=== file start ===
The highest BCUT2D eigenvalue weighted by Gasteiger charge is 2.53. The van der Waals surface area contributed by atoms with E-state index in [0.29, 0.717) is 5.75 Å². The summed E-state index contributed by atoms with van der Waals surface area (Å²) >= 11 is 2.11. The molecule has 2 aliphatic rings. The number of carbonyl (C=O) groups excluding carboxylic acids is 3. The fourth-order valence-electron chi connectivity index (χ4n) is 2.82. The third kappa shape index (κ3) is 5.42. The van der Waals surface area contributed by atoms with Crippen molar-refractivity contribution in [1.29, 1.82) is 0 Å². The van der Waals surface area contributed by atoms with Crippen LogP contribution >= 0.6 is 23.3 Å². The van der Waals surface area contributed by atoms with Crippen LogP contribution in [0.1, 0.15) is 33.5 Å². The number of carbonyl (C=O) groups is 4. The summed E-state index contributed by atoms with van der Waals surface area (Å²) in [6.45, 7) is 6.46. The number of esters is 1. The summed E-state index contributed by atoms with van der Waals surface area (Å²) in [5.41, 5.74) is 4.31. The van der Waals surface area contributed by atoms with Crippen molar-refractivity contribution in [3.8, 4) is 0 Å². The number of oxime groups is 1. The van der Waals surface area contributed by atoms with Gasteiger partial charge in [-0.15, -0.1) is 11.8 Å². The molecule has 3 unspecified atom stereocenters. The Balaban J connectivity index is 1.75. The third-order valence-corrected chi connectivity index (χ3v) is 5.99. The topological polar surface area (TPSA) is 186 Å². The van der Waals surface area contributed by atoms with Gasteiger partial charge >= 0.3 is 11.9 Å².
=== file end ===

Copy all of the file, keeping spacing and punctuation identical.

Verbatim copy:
The highest BCUT2D eigenvalue weighted by Gasteiger charge is 2.53. The van der Waals surface area contributed by atoms with E-state index in [0.29, 0.717) is 5.75 Å². The summed E-state index contributed by atoms with van der Waals surface area (Å²) >= 11 is 2.11. The molecule has 2 aliphatic rings. The number of carbonyl (C=O) groups excluding carboxylic acids is 3. The fourth-order valence-electron chi connectivity index (χ4n) is 2.82. The third kappa shape index (κ3) is 5.42. The van der Waals surface area contributed by atoms with Crippen molar-refractivity contribution in [1.29, 1.82) is 0 Å². The van der Waals surface area contributed by atoms with Crippen LogP contribution >= 0.6 is 23.3 Å². The van der Waals surface area contributed by atoms with Crippen LogP contribution in [0.1, 0.15) is 33.5 Å². The number of carbonyl (C=O) groups is 4. The summed E-state index contributed by atoms with van der Waals surface area (Å²) in [6.45, 7) is 6.46. The number of esters is 1. The summed E-state index contributed by atoms with van der Waals surface area (Å²) in [5.41, 5.74) is 4.31. The van der Waals surface area contributed by atoms with Crippen molar-refractivity contribution in [3.8, 4) is 0 Å². The number of oxime groups is 1. The van der Waals surface area contributed by atoms with Gasteiger partial charge in [-0.15, -0.1) is 11.8 Å². The molecule has 3 unspecified atom stereocenters. The Balaban J connectivity index is 1.75. The third-order valence-corrected chi connectivity index (χ3v) is 5.99. The topological polar surface area (TPSA) is 186 Å². The van der Waals surface area contributed by atoms with Gasteiger partial charge >= 0.3 is 11.9 Å².